The Senior Thesis Process

As a part of the General Education requirements here at Scripps, all students are required to complete a senior thesis before they graduate. No matter the major (chemistry, dance, media studies, economics, etc.) students complete a large encompassing research project (or equivalent for non-research based majors) that showcases the practical skills and knowledge acquired during their college career.

The thesis process happens either fall or spring semester of student’s final year, or depending on the department and student needs, some theses can take place over two semesters (fall-spring or summer-fall). Typically towards the end of junior year students will begin to look for thesis advisors, professors or faculty members who has expertise or knowledge about whatever that student is interested in. Alternatively, if a student has no clue what to do their senior thesis on, they can pick an advisor who has a broader range of knowledge and can start helping the student figure out their passions throughout the summer. It is required that there are two advisors per student as they are the ones who read and grade everything in the end. For off-campus majors like myself, students are required to have at least one Scripps advisor and remaining advisor can be hosted at one of the other 5Cs.

In my personal experience senior thesis is a daunting and oftentimes overwhelming process, but truly satisfying in the end. As an Environmental Analysis major on the Policy track at Pomona, I reached out to two Pomona professors that I had taken class with before and asked them to be my thesis readers. One of the professors I did research with over the summer and that helped me determine exactly what I wanted to pursue during the fall semester with my thesis.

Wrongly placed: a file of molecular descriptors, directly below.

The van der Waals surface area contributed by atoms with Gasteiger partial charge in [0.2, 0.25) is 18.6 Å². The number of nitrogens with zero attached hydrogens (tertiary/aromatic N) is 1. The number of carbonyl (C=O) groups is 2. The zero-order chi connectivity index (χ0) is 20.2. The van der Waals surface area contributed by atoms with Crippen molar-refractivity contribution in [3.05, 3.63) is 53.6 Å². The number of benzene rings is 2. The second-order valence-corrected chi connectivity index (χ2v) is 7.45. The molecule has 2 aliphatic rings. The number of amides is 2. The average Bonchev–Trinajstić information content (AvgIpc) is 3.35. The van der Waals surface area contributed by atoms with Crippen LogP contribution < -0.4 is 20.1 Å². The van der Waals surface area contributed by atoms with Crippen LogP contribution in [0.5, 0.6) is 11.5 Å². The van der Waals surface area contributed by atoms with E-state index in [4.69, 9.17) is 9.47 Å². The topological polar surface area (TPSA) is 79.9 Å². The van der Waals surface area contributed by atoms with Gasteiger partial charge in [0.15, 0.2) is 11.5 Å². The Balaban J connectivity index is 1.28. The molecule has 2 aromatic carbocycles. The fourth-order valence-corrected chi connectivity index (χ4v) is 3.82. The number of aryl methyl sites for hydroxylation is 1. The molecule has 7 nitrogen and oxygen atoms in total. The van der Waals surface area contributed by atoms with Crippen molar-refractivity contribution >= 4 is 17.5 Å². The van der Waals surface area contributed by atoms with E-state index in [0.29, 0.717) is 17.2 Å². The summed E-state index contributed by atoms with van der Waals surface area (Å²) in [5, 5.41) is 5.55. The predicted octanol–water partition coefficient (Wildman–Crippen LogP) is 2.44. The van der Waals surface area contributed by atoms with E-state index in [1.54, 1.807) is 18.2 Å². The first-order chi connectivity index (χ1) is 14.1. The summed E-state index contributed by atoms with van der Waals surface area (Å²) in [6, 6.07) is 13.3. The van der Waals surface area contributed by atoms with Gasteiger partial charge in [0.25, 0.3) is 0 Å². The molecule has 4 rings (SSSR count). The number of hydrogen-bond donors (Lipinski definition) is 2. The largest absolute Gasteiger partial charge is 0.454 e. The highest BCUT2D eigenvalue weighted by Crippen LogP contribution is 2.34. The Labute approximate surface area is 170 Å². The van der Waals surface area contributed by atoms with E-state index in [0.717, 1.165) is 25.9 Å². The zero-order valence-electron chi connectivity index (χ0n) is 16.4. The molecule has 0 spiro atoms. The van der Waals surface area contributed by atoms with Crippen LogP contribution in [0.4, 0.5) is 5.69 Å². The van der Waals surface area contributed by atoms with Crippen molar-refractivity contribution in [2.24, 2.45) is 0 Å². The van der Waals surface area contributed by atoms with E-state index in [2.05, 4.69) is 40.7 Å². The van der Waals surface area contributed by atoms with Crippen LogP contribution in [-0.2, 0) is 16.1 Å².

Throughout the semester, I took an actual thesis class and we met once a week for three hours. This time was allotted for to meet with our primary advisor/reader and get or help, or to just block out time to write with our peers. Every thesis timeline and requirements are completely different from major to major. Fine arts major will usually do some creative project in conjunction with a short paper, whereas STEM or humanities majors will have the typical long research paper.

Despite its frustrations and time commitment, thesis is a great time to bond with the people in your major and other seniors at Scripps and across the 5Cs! It is also a perfect introduction into the field of research (or fine arts equivalent) for those pursuing graduate school.